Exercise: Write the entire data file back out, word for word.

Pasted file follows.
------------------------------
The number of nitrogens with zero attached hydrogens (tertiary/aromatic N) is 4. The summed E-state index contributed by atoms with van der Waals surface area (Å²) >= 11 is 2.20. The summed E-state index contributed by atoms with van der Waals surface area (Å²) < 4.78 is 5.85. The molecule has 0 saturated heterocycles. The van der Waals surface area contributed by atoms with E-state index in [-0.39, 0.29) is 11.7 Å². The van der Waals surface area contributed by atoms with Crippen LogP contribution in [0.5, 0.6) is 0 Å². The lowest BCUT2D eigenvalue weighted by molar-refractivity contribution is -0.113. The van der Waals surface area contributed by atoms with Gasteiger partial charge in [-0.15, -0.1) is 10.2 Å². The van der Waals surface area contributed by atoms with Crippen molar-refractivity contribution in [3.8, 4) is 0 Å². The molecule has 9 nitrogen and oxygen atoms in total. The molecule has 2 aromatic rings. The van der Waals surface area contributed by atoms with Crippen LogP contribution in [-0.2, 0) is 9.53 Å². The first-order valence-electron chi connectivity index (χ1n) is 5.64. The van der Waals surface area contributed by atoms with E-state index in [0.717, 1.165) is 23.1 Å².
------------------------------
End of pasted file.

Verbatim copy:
The number of nitrogens with zero attached hydrogens (tertiary/aromatic N) is 4. The summed E-state index contributed by atoms with van der Waals surface area (Å²) >= 11 is 2.20. The summed E-state index contributed by atoms with van der Waals surface area (Å²) < 4.78 is 5.85. The molecule has 0 saturated heterocycles. The van der Waals surface area contributed by atoms with E-state index in [-0.39, 0.29) is 11.7 Å². The van der Waals surface area contributed by atoms with Crippen LogP contribution in [0.5, 0.6) is 0 Å². The lowest BCUT2D eigenvalue weighted by molar-refractivity contribution is -0.113. The van der Waals surface area contributed by atoms with Gasteiger partial charge in [-0.15, -0.1) is 10.2 Å². The van der Waals surface area contributed by atoms with Crippen molar-refractivity contribution in [3.8, 4) is 0 Å². The molecule has 9 nitrogen and oxygen atoms in total. The molecule has 2 aromatic rings. The van der Waals surface area contributed by atoms with Crippen LogP contribution in [-0.2, 0) is 9.53 Å². The first-order valence-electron chi connectivity index (χ1n) is 5.64. The van der Waals surface area contributed by atoms with E-state index in [0.717, 1.165) is 23.1 Å².